, Volume 93, Issue 1, pp 80-87

Genetic differentiation in carbon isotope discrimination and gas exchange in Pseudotsuga menziesii

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Abstract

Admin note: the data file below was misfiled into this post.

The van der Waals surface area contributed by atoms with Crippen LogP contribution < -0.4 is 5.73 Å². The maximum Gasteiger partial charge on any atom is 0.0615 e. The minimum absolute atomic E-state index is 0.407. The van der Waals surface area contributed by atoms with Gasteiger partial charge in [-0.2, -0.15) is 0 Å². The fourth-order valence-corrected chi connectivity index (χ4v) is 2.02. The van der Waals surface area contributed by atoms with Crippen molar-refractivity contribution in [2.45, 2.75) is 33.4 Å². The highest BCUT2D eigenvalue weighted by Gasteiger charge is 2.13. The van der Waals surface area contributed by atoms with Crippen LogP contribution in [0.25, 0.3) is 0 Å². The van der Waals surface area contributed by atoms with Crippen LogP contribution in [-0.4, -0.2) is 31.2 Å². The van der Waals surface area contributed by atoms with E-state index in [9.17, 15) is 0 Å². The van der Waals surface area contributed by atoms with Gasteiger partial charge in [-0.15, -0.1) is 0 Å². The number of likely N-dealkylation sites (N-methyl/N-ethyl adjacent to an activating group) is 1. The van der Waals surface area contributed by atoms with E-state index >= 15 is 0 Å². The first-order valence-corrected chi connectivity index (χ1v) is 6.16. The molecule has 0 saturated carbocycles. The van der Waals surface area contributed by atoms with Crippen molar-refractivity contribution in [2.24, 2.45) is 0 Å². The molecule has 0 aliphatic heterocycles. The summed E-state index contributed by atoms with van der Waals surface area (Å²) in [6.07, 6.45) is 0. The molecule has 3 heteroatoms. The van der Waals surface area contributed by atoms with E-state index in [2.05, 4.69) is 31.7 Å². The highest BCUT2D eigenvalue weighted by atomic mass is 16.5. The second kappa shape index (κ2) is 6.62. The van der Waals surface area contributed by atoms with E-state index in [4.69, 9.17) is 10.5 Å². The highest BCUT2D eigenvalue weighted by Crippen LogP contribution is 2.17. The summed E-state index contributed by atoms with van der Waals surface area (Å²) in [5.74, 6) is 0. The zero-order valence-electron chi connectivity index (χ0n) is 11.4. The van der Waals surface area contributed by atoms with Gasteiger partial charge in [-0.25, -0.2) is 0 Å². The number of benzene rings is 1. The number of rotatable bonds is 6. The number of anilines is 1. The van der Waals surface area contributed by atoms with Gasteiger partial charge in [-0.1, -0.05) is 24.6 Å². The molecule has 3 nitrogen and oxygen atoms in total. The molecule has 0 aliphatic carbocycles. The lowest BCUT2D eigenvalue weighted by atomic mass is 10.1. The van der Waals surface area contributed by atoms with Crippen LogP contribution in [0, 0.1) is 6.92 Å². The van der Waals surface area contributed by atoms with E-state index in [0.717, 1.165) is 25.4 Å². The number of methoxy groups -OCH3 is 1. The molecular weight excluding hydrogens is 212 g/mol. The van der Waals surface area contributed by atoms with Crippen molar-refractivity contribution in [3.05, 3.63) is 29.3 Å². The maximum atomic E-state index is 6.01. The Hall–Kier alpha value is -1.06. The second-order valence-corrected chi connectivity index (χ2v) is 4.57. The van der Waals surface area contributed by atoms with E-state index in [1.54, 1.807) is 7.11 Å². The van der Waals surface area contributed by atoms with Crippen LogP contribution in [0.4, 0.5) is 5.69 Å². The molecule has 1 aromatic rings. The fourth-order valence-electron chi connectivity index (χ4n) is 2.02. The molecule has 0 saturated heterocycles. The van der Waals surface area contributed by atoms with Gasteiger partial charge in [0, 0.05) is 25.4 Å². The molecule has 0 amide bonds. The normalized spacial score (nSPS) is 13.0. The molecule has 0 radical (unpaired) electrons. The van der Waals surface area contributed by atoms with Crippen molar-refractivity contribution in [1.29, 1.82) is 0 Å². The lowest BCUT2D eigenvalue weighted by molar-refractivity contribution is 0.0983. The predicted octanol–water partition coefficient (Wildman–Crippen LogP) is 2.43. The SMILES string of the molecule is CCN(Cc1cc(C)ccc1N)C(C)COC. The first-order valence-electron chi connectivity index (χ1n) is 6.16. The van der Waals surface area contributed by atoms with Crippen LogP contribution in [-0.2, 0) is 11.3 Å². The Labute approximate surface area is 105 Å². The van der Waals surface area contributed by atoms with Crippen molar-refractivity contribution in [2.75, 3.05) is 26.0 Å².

Patterns of genetic variation in gas-exchange physiology were analyzed in a 15-year-old Douglas-fir (Pseudotsuga menziesii (Mirb.) Franco) plantation that contains 25 populations grown from seed collected from across the natural distribution of the species. Seed was collected from 33°30′ to 53°12′ north latitude and from 170 m to 2930 m above sea level, and from the coastal and interior (Rocky Mountain) varieties of the species. Carbon isotope discrimination (Δ) ranged from 19.70(‰) to 22.43(‰) and was closely related to geographic location of the seed source. The coastal variety (20.50 (SE=0.21)‰) was not significantly different from the interior variety (20.91 (0.15)‰). Instead, most variation was found within the interior variety; populations from the southern Rockies had the highest discrimination (21.53 (0.20)‰) (lowest water-use efficiency). Carbon isotope discrimination (Δ), stomatal conductance to water vapor (g), the ratio of intercellular to ambient CO2 concentration (ci/ca), and intrinsic water-use efficiency (A/g) were all correlated with altitude of origin (r=0.76, 0.73, 0.74, and −0.63 respectively); all were statistically significant at the 0.01 level. The same variables were correlated with both height and diameter at age 15 (all at P≤0.0005). Observed patterns in the common garden did not conform to our expectation of higher WUE, measured by both A/g and Δ, in trees from the drier habitats of the interior, nor did they agree with published in situ observations of decreasing g and Δ with altitude. The genetic effect opposes the altitudinal one, leading to some degree of homeostasis in physiological characteri tics in situ.